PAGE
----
Dead End Road (2004)

JUNE 9, 2010


There’s a joke about has-beens, that they’ll “be in your home movies if you feed them” or something along those lines. It’s an exaggeration, of course, but pretty close to the truth when it comes to Dead End Road, in which poor Dee Wallace Stone appears for about 3 minutes, long enough for you to wonder how the star of one of the most successful and inspiring family films of all time (Cujo) ended up in this, which was literally shot with a home movie camera.

There are a few other actors in the film of note, including a few cast members from Earth: Final Conflict and Mr. Belding himself (Dennis Haskins), playing Stone’s husband. And while I’m sure they won’t be able to retire on their Dead End Road money, they probably ate up a chunk of the film’s 100,000 budget, which is a shame as that money should have gone toward renting a more professional camera and/or hiring a DP who knew what the fuck he was doing (plus they don’t mention them on the DVD, which is usually the sole reason for hiring a name actor to film a glorified cameo).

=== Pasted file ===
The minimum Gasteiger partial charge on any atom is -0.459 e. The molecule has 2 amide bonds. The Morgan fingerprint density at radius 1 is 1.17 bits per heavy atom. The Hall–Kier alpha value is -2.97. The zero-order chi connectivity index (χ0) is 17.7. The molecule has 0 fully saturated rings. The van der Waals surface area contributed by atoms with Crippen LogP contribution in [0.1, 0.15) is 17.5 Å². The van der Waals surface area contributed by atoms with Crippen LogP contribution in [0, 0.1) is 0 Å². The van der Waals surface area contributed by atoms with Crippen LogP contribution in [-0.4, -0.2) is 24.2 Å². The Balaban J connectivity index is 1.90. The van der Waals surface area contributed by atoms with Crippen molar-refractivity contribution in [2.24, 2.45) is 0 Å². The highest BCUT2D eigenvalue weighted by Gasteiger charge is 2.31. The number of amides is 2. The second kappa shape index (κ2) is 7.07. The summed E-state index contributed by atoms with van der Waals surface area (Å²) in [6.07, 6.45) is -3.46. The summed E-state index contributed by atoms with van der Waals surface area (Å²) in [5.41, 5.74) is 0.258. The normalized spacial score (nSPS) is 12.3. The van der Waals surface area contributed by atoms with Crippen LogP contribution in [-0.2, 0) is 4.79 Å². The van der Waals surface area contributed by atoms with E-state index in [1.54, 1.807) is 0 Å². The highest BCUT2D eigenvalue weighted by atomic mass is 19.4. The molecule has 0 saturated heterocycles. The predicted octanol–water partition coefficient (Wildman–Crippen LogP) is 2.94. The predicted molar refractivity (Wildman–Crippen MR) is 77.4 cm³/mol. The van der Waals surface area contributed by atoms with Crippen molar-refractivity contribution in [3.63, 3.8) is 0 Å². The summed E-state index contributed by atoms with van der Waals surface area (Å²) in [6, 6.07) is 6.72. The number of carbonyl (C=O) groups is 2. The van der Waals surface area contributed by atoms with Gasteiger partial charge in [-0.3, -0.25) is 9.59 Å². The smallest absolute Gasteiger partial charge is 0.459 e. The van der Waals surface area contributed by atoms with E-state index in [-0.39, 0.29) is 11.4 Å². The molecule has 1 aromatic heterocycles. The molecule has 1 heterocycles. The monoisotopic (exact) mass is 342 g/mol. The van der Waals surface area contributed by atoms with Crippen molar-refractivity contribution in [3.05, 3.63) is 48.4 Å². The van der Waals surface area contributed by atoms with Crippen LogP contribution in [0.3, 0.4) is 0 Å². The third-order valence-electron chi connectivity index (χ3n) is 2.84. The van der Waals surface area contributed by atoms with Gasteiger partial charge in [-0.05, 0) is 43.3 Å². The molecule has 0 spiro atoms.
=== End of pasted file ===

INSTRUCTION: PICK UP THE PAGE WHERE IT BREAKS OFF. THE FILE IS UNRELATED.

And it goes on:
See, the script really isn’t that bad. I kind of like the idea of an Edgar Allen Poe obsessive who kills folks in a manner taken from one of his stories, and it’s actually fairly successful at blending a typical slasher setup (a bunch of kids go to a cabin - not really the worst idea for a low budget horror film from Michigan) and a serial killer plot, with the veteran cop being taken off the case and the tough female FBI agent looking to get the guy and all that. But director/DP Jeff Burton (who also wrote and produced) seemingly has no idea of what a master shot is, or how to block, or even how to frame his shots so that you can’t see him and the boom guy reflected in a window or mirror in the background on several occasions (seriously, the little red light on the camera should be a listed cast member).